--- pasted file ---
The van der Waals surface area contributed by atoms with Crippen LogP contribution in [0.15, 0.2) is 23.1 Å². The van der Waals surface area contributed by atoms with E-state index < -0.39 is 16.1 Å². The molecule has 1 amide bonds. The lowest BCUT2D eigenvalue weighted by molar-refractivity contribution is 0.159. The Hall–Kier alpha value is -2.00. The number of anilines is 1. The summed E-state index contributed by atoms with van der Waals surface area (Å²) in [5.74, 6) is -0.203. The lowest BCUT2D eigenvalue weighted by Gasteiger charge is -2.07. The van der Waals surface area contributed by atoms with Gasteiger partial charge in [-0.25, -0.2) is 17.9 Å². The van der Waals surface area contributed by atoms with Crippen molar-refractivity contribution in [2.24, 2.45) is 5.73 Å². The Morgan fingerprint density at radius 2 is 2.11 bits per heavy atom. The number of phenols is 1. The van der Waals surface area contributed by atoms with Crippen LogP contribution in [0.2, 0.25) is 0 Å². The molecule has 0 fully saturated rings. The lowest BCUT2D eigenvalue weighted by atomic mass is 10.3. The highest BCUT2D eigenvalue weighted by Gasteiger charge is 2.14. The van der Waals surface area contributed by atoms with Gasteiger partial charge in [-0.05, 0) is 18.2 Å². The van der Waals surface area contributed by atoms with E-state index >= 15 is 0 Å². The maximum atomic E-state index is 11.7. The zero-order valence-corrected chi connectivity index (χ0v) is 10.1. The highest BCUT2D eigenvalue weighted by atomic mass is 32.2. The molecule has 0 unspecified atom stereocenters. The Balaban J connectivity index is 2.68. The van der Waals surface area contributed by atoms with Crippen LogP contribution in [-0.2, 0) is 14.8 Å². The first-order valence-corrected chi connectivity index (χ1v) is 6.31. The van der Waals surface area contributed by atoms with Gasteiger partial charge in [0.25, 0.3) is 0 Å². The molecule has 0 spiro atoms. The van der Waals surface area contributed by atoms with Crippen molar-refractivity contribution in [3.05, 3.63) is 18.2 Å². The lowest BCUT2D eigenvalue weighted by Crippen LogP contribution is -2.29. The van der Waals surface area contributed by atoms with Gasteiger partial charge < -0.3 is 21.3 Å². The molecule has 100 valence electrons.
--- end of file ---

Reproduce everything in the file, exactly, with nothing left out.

The van der Waals surface area contributed by atoms with Crippen LogP contribution in [0.15, 0.2) is 23.1 Å². The van der Waals surface area contributed by atoms with E-state index < -0.39 is 16.1 Å². The molecule has 1 amide bonds. The lowest BCUT2D eigenvalue weighted by molar-refractivity contribution is 0.159. The Hall–Kier alpha value is -2.00. The number of anilines is 1. The summed E-state index contributed by atoms with van der Waals surface area (Å²) in [5.74, 6) is -0.203. The lowest BCUT2D eigenvalue weighted by Gasteiger charge is -2.07. The van der Waals surface area contributed by atoms with Gasteiger partial charge in [-0.25, -0.2) is 17.9 Å². The van der Waals surface area contributed by atoms with Crippen molar-refractivity contribution in [2.24, 2.45) is 5.73 Å². The Morgan fingerprint density at radius 2 is 2.11 bits per heavy atom. The number of phenols is 1. The van der Waals surface area contributed by atoms with Crippen LogP contribution in [0.2, 0.25) is 0 Å². The molecule has 0 fully saturated rings. The lowest BCUT2D eigenvalue weighted by atomic mass is 10.3. The highest BCUT2D eigenvalue weighted by Gasteiger charge is 2.14. The van der Waals surface area contributed by atoms with Gasteiger partial charge in [-0.05, 0) is 18.2 Å². The van der Waals surface area contributed by atoms with E-state index >= 15 is 0 Å². The maximum atomic E-state index is 11.7. The zero-order valence-corrected chi connectivity index (χ0v) is 10.1. The highest BCUT2D eigenvalue weighted by atomic mass is 32.2. The molecule has 0 unspecified atom stereocenters. The Balaban J connectivity index is 2.68. The van der Waals surface area contributed by atoms with Crippen LogP contribution in [-0.2, 0) is 14.8 Å². The first-order valence-corrected chi connectivity index (χ1v) is 6.31. The van der Waals surface area contributed by atoms with Gasteiger partial charge in [0.25, 0.3) is 0 Å². The molecule has 0 spiro atoms. The van der Waals surface area contributed by atoms with Crippen molar-refractivity contribution in [3.05, 3.63) is 18.2 Å². The lowest BCUT2D eigenvalue weighted by Crippen LogP contribution is -2.29. The van der Waals surface area contributed by atoms with Gasteiger partial charge < -0.3 is 21.3 Å². The molecule has 100 valence electrons.